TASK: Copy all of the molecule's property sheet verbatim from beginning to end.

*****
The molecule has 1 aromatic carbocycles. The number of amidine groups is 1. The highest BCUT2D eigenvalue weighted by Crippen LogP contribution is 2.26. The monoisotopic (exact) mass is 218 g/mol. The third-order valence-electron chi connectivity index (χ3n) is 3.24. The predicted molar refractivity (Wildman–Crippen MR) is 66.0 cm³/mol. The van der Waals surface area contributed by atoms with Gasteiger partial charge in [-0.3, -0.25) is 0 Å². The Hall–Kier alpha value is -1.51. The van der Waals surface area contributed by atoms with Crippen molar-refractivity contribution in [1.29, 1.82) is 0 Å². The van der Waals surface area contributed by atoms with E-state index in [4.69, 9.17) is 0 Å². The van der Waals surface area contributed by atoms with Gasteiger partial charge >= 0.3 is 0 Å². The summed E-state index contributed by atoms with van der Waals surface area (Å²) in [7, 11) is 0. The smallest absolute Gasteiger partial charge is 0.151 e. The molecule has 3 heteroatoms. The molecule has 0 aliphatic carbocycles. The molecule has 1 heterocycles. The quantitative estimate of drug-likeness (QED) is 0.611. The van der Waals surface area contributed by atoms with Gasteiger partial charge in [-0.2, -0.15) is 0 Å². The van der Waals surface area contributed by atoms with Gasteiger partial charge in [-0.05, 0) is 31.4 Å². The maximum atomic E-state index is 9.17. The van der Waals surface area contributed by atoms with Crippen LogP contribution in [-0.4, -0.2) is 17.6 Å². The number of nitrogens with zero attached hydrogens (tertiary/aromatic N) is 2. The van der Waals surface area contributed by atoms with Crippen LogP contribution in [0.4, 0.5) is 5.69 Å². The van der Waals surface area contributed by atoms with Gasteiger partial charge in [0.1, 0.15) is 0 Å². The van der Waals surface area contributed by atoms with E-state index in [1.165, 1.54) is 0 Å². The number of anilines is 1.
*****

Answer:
The molecule has 1 aromatic carbocycles. The number of amidine groups is 1. The highest BCUT2D eigenvalue weighted by Crippen LogP contribution is 2.26. The monoisotopic (exact) mass is 218 g/mol. The third-order valence-electron chi connectivity index (χ3n) is 3.24. The predicted molar refractivity (Wildman–Crippen MR) is 66.0 cm³/mol. The van der Waals surface area contributed by atoms with Gasteiger partial charge in [-0.3, -0.25) is 0 Å². The Hall–Kier alpha value is -1.51. The van der Waals surface area contributed by atoms with Crippen molar-refractivity contribution in [1.29, 1.82) is 0 Å². The van der Waals surface area contributed by atoms with E-state index in [4.69, 9.17) is 0 Å². The van der Waals surface area contributed by atoms with Gasteiger partial charge >= 0.3 is 0 Å². The summed E-state index contributed by atoms with van der Waals surface area (Å²) in [7, 11) is 0. The smallest absolute Gasteiger partial charge is 0.151 e. The molecule has 3 heteroatoms. The molecule has 0 aliphatic carbocycles. The molecule has 1 heterocycles. The quantitative estimate of drug-likeness (QED) is 0.611. The van der Waals surface area contributed by atoms with Gasteiger partial charge in [-0.2, -0.15) is 0 Å². The van der Waals surface area contributed by atoms with Gasteiger partial charge in [-0.05, 0) is 31.4 Å². The maximum atomic E-state index is 9.17. The van der Waals surface area contributed by atoms with Crippen LogP contribution in [-0.4, -0.2) is 17.6 Å². The number of nitrogens with zero attached hydrogens (tertiary/aromatic N) is 2. The van der Waals surface area contributed by atoms with Crippen LogP contribution in [0.4, 0.5) is 5.69 Å². The van der Waals surface area contributed by atoms with Gasteiger partial charge in [0.1, 0.15) is 0 Å². The van der Waals surface area contributed by atoms with E-state index in [1.165, 1.54) is 0 Å². The number of anilines is 1.